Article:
DPP warns KMT on service pact

By Chris Wang  /  Staff reporter

Tue, Jul 09, 2013 - Page 3

Things would get “bloody” if the Chinese Nationalist Party (KMT) caucus insists on voting on the controversial service trade agreement between Taiwan and China as a package rather than clause-by-clause in the upcoming extra legislative session, Democratic Progressive Party (DPP) caucus said yesterday.

Led by caucus convener Ker Chien-ming (柯建銘), DPP lawmakers warned their KMT counterparts against putting the service trade pact to a vote in the extra session, scheduled to begin on July 29, as a package, which they said would go against public opinion that the pact be reviewed and voted clause-by-clause.

“If they insist on a package vote, I guarantee you there would be physical confrontation because we will not give an inch on our position. It would definitely be bloody,” Ker said.

Ker also threatened to withdraw from all party negotiations.

In the face of public outrage and concern over the pact, which would open dozens of service sectors to Chinese investment, the Legislative Yuan passed a resolution during its first extra session to monitor and vote on the agreement clause-by-clause.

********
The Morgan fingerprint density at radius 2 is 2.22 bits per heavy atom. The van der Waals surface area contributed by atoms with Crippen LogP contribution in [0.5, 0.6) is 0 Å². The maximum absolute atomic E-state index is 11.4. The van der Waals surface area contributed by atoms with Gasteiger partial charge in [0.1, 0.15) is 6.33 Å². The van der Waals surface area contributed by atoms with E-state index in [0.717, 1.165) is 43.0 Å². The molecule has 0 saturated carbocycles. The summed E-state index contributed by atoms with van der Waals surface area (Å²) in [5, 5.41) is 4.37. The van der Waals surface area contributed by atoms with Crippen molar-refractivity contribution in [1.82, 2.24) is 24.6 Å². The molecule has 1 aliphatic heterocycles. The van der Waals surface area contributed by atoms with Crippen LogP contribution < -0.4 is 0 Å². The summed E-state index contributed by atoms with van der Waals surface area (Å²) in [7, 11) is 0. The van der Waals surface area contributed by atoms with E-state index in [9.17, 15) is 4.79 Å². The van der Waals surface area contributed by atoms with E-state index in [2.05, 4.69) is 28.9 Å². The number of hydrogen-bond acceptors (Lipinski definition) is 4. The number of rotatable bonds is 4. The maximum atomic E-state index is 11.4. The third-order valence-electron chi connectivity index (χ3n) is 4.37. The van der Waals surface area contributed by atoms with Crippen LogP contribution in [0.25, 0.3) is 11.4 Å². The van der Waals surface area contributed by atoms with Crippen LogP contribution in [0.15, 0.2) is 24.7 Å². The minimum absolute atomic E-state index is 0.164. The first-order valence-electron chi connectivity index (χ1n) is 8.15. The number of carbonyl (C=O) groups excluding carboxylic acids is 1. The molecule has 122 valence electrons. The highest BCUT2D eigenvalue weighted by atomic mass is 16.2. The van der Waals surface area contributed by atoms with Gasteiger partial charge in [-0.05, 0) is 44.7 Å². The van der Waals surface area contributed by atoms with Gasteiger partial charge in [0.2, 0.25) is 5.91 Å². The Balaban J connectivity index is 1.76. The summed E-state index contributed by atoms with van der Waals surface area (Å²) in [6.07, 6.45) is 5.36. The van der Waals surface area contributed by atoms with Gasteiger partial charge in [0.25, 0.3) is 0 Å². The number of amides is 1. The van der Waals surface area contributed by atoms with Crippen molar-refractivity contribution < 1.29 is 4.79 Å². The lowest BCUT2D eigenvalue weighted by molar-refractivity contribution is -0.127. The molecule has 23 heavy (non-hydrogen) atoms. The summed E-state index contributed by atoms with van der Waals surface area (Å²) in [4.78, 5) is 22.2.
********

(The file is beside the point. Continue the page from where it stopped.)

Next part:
However, the Executive Yuan has argued that the move, especially if the content of the pact is altered, would violate international practices and jeopardize Taiwan’s credibility.

Rejecting the administration’s claims, Ker cited changes made to the copyright agreement in 1993 and the mutual legal assistance agreement in 2002 between Taiwan and the US as examples. He added that the DPP wanted the government to re-negotiate the pact with Beijing.

DPP Legislator Chen Ting-fei (陳亭妃) accused the Executive Yuan of disrespecting the legislature for saying that it would send the agreement to the legislature “for reference,” not for review.

Wu Ping-jui (吳秉叡), chief secretary of the DPP caucus, said President Ma Ying-jeou (馬英九) should be held accountable for his unconstitutional act of “kidnapping the Executive Yuan and intimidating the legislature.”

“Last I checked, Taiwan was still a constitutional republic, not a monarchy,” Wu said.